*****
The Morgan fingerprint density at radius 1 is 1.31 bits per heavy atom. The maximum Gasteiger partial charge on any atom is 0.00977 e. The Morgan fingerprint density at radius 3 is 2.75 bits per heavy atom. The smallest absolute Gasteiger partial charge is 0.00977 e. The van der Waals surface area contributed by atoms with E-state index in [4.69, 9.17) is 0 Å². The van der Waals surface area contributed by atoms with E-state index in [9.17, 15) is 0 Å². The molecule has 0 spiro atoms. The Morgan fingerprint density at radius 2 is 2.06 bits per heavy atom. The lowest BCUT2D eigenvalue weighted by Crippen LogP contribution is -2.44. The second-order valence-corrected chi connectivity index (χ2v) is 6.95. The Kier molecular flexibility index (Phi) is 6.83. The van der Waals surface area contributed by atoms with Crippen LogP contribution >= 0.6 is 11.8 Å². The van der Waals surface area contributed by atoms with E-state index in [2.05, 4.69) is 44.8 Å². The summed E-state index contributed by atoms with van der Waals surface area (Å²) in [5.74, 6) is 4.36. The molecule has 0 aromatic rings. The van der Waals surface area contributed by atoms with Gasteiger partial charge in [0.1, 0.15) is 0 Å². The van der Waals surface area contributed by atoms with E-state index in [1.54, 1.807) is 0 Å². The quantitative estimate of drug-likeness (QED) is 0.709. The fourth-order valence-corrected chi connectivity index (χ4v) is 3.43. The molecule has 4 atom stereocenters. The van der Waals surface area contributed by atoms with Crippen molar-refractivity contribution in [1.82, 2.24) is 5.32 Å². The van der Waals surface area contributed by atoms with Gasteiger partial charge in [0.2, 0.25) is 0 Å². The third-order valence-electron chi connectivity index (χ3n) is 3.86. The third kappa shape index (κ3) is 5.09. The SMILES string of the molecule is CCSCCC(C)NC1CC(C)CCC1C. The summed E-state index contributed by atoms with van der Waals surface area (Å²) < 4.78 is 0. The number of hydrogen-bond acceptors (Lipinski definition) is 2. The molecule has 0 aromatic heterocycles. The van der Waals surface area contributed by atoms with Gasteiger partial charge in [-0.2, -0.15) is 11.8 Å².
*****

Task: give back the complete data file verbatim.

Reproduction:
The Morgan fingerprint density at radius 1 is 1.31 bits per heavy atom. The maximum Gasteiger partial charge on any atom is 0.00977 e. The Morgan fingerprint density at radius 3 is 2.75 bits per heavy atom. The smallest absolute Gasteiger partial charge is 0.00977 e. The van der Waals surface area contributed by atoms with E-state index in [4.69, 9.17) is 0 Å². The van der Waals surface area contributed by atoms with E-state index in [9.17, 15) is 0 Å². The molecule has 0 spiro atoms. The Morgan fingerprint density at radius 2 is 2.06 bits per heavy atom. The lowest BCUT2D eigenvalue weighted by Crippen LogP contribution is -2.44. The second-order valence-corrected chi connectivity index (χ2v) is 6.95. The Kier molecular flexibility index (Phi) is 6.83. The van der Waals surface area contributed by atoms with Crippen LogP contribution >= 0.6 is 11.8 Å². The van der Waals surface area contributed by atoms with E-state index in [2.05, 4.69) is 44.8 Å². The summed E-state index contributed by atoms with van der Waals surface area (Å²) in [5.74, 6) is 4.36. The molecule has 0 aromatic rings. The van der Waals surface area contributed by atoms with Gasteiger partial charge in [0.1, 0.15) is 0 Å². The van der Waals surface area contributed by atoms with E-state index in [1.54, 1.807) is 0 Å². The quantitative estimate of drug-likeness (QED) is 0.709. The fourth-order valence-corrected chi connectivity index (χ4v) is 3.43. The molecule has 4 atom stereocenters. The van der Waals surface area contributed by atoms with Crippen molar-refractivity contribution in [1.82, 2.24) is 5.32 Å². The van der Waals surface area contributed by atoms with Gasteiger partial charge in [0.2, 0.25) is 0 Å². The third-order valence-electron chi connectivity index (χ3n) is 3.86. The third kappa shape index (κ3) is 5.09. The SMILES string of the molecule is CCSCCC(C)NC1CC(C)CCC1C. The summed E-state index contributed by atoms with van der Waals surface area (Å²) < 4.78 is 0. The number of hydrogen-bond acceptors (Lipinski definition) is 2. The molecule has 0 aromatic heterocycles. The van der Waals surface area contributed by atoms with Gasteiger partial charge in [-0.2, -0.15) is 11.8 Å².